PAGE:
She came blasting through the flock of American Goldfinches like a bullet shot through a pillow, birds and feathers scattering in her slipstream. “That’s a kestrel,” I cried, before I stopped to think.
American Kestrels are our smallest raptor: robin-sized bundles of fierceness who hunt for prey as varied as crickets, voles, and small birds. We used to see these tiny falcons at the Fill regularly in August, when our local grasshoppers got big and juicy. But something happened to the grasshoppers years ago. Their numbers plummeted, and the few survivors remaining tended to be small and hard to find. The kestrels stopped coming. I haven’t seen one for years.
Then two years ago, a male showed up. He stayed for only a few days, hunting over Kern’s Restoration Pond, then left, never to return. I guess we’re still not offering a very rich table. So it was a great surprise to see another kestrel this spring.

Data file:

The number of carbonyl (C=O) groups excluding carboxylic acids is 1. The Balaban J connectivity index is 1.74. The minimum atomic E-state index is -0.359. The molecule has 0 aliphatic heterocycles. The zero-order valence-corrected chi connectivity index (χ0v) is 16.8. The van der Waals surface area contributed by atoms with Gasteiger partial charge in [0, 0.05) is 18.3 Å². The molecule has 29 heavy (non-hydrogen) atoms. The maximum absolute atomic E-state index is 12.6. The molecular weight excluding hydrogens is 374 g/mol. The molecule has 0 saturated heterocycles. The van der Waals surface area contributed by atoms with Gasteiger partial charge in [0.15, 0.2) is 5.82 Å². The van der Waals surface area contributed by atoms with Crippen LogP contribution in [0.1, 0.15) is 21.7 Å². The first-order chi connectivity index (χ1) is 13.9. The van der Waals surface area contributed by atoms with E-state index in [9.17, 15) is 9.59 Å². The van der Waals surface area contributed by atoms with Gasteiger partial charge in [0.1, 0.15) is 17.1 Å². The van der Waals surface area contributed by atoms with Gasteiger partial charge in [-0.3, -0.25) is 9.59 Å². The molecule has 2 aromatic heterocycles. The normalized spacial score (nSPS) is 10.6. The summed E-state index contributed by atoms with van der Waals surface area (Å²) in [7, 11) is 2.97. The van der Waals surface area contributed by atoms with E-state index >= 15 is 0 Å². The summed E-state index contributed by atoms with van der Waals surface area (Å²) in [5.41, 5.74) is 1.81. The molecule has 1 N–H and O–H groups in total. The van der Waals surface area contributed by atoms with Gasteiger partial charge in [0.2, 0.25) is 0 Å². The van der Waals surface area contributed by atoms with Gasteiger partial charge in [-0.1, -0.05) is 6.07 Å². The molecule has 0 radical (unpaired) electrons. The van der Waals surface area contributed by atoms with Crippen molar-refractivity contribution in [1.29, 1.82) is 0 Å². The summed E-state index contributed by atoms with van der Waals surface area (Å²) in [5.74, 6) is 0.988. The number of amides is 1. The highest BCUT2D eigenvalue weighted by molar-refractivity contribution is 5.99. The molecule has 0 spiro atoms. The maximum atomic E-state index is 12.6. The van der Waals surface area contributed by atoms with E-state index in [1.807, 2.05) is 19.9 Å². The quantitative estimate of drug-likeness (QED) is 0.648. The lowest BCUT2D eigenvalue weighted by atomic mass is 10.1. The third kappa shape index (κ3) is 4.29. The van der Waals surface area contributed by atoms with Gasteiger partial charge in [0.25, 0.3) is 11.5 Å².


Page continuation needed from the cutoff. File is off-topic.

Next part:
After that initial view, I have seen this female twice more. Once she perched on top of the Triple Tree (the three-trunked cottonwood in the middle of Hunn Meadow East), flicking her tail and surveying her domain. Yesterday, she floated through the Fill, hovering as kestrels sometimes do when they are looking for prey. This, despite the fact that the wind was whipping Lake Washington into a froth of whitecaps, and nearly every other bird and human had hunkered down wherever we could find cover. Not she, though. She, the little empress of the air, mistress of the wind, wild and free. Oh, what beauty has come to grace our Fill.